The second season of ITV’s period drama Downton Abbey may have already come, gone, and left a Matthew-and-Mary-sized hole in its native Britain, but it’s just now hitting America – and everyone is all atwitter.
The first season of the show, which ran on America’s public television station, PBS, was a surprise hit for the broadcaster, re-invigorating the Masterpiece franchise. As word about the sudsy period drama spread, Americans scrambled to snap up the first season on DVD or download it where they could, and now, the second season opened on Sunday, January 8, to great expectation (despite the fact that some in American media can’t stop calling it “Downtown Abbey”).
But Downton’s sophomore season was somewhat panned in Britain – too many characters competing for story space saw narrative arcs wrapped up in record time, while the writing seemed to be played for melodrama rather than drama. Will it fare any better in America?
How PBS sells Downton to America:
It’s like crack. Brian Moylan, writing at snarky gossip site Gawker, declared that everyone in the universe should be watching Downton, though he compared the early 20th-century drama rather anachronistically to George Eliot’s Middlemarch (written in the 1870s, set in the 1830s) and Jane Austen’s novels (Georgian England), because as we all know, most English fiction is about servants and tea and stuff and is therefore the same. Moylan touted Downton’s highbrow asthetics, married to its lowbrow plots (“You can be smart and trashy at the same time!”), excellent heroes (“There are just so many people to root for!”), and “even better villains”. Gushed Moylan, “I don’t know what it is but Downton, despite the troublesome second season, is incredibly addictive. It is so addictive that when you watch every episode one after another on Netflix, you still watch the opening credits every time. I just can’t explain what it is.”
“DOWNTON ABBEY — it’s STAR TREK for tea drinkers! #DowntonPBS,” offered comedian Patton Oswalt in a much-repeated tweet.
Good start. Ken Tucker, veteran reviewer for Entertainment Weekly, enjoyed the extra-long premiere, but not without caveats: “I have my reservations about the new, super-sized Downton Abbey, but these quibbles will arise more in the coming weeks. ‘You’ll find there’s never a dull moment in this house,’ said Maggie Smith; I will beg to differ at some points. The premiere, however, did a good job of ushering new characters in while reassuring us that our fond memories of the familiar cast were honest ones. The two hours had a sort of lurching pace — rushed in some spots, drawn out with obviousness in other scenes — but it certainly held interest, and exerted the narrative pull that first-rate soap opera must have.”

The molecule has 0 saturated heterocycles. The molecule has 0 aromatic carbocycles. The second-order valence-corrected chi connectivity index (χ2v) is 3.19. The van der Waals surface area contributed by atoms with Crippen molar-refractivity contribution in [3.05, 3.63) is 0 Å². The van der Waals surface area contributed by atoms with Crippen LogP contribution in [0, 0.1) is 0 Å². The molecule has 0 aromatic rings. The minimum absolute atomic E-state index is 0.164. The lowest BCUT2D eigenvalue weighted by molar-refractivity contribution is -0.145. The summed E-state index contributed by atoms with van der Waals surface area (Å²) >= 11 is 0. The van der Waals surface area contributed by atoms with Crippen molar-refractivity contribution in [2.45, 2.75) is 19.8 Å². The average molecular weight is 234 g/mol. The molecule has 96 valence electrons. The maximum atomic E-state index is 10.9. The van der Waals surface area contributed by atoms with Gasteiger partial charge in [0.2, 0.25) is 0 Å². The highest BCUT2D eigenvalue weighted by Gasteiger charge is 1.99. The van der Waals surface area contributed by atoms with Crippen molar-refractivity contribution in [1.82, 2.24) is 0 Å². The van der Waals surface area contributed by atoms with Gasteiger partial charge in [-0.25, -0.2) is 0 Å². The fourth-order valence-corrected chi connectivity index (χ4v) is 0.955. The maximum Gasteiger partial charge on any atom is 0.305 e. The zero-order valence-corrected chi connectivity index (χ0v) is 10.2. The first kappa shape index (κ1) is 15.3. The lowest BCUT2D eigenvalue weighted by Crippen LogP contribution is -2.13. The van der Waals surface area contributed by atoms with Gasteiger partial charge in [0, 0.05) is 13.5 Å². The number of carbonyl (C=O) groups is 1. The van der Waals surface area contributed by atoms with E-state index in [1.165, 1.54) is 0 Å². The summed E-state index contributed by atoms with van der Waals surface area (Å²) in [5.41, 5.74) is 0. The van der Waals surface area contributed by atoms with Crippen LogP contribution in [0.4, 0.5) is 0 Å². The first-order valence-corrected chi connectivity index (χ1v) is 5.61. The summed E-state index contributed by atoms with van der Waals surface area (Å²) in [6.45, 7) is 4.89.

Best drama of 2012. It’s on the list, said TV blogger Ed Martin at Huffington Post: “I never thought I’d see the day when I would pick a crunchy gravel drama as the Program of the Year. But, improbable as it may seem, this Masterpiece mini-series was the only true scripted TV phenomenon of 2011.”
English treacle? Downton’s first season was a “perfect confection of clichés”, declared Lindsay Goldwert at New York Daily News. “The self-absorbed eldest sister. The overlooked, shrewish middle sister. The adventurous younger sister. The butler with the stiff upper lip. The tall, handsome stranger with a secret. The devoted housekeeper whose first love is her Master’s house. And Dame Maggie Smith, who can play crusty high class with a peeking heart of gold in her sleep. These clichés don’t make the series less enjoyable. Rather, they keep the drama flowing like thick Cadbury caramel.” Here’s hoping the second season brings on the treacle.
Occupy hearts Downton? It’s a fascinating paradox: Downton is chock full of idle rich, yet liberal, progressive, feminist, Occupy types are obsessed with the show, said Irin Carmon at Salon. “But whether this is a triumph of production values (or character development) over politics depends on how you read the goings-on in the stately home,” she added.
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